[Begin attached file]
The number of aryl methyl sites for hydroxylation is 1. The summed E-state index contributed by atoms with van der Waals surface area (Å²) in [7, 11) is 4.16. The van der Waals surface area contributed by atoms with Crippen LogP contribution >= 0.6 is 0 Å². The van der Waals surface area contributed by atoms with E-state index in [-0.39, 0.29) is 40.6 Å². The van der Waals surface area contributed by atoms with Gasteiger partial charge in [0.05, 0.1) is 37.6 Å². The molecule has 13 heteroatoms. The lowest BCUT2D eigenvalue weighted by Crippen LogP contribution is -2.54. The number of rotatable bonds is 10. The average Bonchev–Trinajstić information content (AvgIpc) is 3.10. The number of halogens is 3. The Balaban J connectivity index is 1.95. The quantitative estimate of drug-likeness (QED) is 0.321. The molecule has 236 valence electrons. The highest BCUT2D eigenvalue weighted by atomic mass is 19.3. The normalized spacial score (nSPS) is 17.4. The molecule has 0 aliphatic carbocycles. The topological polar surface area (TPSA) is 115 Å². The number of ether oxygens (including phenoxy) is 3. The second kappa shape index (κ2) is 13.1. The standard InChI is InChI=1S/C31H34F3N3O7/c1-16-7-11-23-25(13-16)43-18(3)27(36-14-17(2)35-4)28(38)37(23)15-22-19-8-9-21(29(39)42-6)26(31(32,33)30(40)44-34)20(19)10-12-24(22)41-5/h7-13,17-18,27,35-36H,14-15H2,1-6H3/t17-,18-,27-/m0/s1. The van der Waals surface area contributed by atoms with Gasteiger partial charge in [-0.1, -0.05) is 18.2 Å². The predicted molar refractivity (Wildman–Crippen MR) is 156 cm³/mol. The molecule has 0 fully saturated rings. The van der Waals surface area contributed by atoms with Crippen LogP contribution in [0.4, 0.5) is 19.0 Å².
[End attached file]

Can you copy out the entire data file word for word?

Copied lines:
The number of aryl methyl sites for hydroxylation is 1. The summed E-state index contributed by atoms with van der Waals surface area (Å²) in [7, 11) is 4.16. The van der Waals surface area contributed by atoms with Crippen LogP contribution >= 0.6 is 0 Å². The van der Waals surface area contributed by atoms with E-state index in [-0.39, 0.29) is 40.6 Å². The van der Waals surface area contributed by atoms with Gasteiger partial charge in [0.05, 0.1) is 37.6 Å². The molecule has 13 heteroatoms. The lowest BCUT2D eigenvalue weighted by Crippen LogP contribution is -2.54. The number of rotatable bonds is 10. The average Bonchev–Trinajstić information content (AvgIpc) is 3.10. The number of halogens is 3. The Balaban J connectivity index is 1.95. The quantitative estimate of drug-likeness (QED) is 0.321. The molecule has 236 valence electrons. The highest BCUT2D eigenvalue weighted by atomic mass is 19.3. The normalized spacial score (nSPS) is 17.4. The molecule has 0 aliphatic carbocycles. The topological polar surface area (TPSA) is 115 Å². The number of ether oxygens (including phenoxy) is 3. The second kappa shape index (κ2) is 13.1. The standard InChI is InChI=1S/C31H34F3N3O7/c1-16-7-11-23-25(13-16)43-18(3)27(36-14-17(2)35-4)28(38)37(23)15-22-19-8-9-21(29(39)42-6)26(31(32,33)30(40)44-34)20(19)10-12-24(22)41-5/h7-13,17-18,27,35-36H,14-15H2,1-6H3/t17-,18-,27-/m0/s1. The van der Waals surface area contributed by atoms with Gasteiger partial charge in [-0.1, -0.05) is 18.2 Å². The predicted molar refractivity (Wildman–Crippen MR) is 156 cm³/mol. The molecule has 0 fully saturated rings. The van der Waals surface area contributed by atoms with Crippen LogP contribution in [0.4, 0.5) is 19.0 Å².